Advertising and Web Hosting on Woodwind.Org!

Klarinet Archive - Posting 000727.txt from 2000/07

Subj: Re: [kl] Single v. Double
Date: Thu, 20 Jul 2000 23:46:32 -0400

In a message dated 7/20/00 5:03:41 PM Eastern Daylight Time, writes:

<< that one of the features of a double
lip embouchure is to put a lot of pressure to the top lip. >>

The main feature of the double lip embouchure is putting less pressure on the
reed. The reed in it's neutral position doesn't need any help from the lips
to vibrate, in fact the only thing you can do with your lips is inhibit the
reeds vibration. This is providing a mouthpiece of moderate dimensions, and a
reed of moderate strength. It has been my observation that the few double lip
players that I know, including my self, seem to gravitate toward medium type
equipment. The few times I've played single lippers equipment I was amazed at
how much "pressure" I had to use to get a sound out at all.

I was lucky enough to learn my embouchure from Iggy Gennusa, who after 30yrs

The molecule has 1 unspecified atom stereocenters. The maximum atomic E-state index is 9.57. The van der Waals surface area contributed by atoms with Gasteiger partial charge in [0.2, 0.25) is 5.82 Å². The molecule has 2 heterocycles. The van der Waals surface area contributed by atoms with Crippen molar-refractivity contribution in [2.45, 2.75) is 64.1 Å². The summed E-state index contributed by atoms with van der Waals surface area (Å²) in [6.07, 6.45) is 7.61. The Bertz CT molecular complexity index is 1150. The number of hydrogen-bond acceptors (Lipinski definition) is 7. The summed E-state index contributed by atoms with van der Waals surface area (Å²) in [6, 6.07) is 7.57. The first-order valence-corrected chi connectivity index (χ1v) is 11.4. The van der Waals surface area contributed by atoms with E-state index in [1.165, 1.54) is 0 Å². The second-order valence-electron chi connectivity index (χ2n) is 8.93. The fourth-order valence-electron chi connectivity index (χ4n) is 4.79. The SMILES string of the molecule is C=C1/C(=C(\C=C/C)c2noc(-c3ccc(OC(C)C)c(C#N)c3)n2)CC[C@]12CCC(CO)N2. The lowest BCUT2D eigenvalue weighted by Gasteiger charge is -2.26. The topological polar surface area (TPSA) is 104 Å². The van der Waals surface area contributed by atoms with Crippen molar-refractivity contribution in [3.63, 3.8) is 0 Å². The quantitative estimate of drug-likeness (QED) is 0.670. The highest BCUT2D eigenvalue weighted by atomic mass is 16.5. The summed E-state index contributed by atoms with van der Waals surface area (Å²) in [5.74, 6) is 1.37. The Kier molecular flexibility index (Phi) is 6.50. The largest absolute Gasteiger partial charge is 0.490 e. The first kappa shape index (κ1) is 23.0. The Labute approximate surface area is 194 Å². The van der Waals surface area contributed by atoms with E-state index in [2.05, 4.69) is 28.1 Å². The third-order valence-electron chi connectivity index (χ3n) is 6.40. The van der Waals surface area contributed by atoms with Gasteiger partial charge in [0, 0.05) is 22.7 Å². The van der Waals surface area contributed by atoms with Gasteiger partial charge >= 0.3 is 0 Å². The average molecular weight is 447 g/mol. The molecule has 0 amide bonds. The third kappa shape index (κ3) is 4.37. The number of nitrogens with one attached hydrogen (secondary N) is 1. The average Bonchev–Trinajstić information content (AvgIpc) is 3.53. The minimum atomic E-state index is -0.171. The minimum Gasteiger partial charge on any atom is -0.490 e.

of playing I've never heard a more beautiful tone. In one lesson he told me
"You should be able to hold the clarinet up in a 5mph wind and a sound come
out." When I was a kid he would let me play his set up, I would bite the
thing closed with a double lip embouchure. He said that someday I would be
able to play a set up like his and I would be glad I could. In the 20yrs I
spent in the Field Band, I never had "bite" problems or fatigue from busting
my butt trying to get a sound out. In a 50 min. hora set with my klezmer band
my chops don't give out. So give up those "patches" and wrap that lip under,
take off those boards, and wait for a 5mph wind!!!

Tom Puwalski, The artist formerly known as Sarge, double lipper and proud!!!

Unsubscribe from Klarinet, e-mail:
Subscribe to the Digest:
Additional commands:
Other problems:

     Copyright © Woodwind.Org, Inc. All Rights Reserved    Privacy Policy    Contact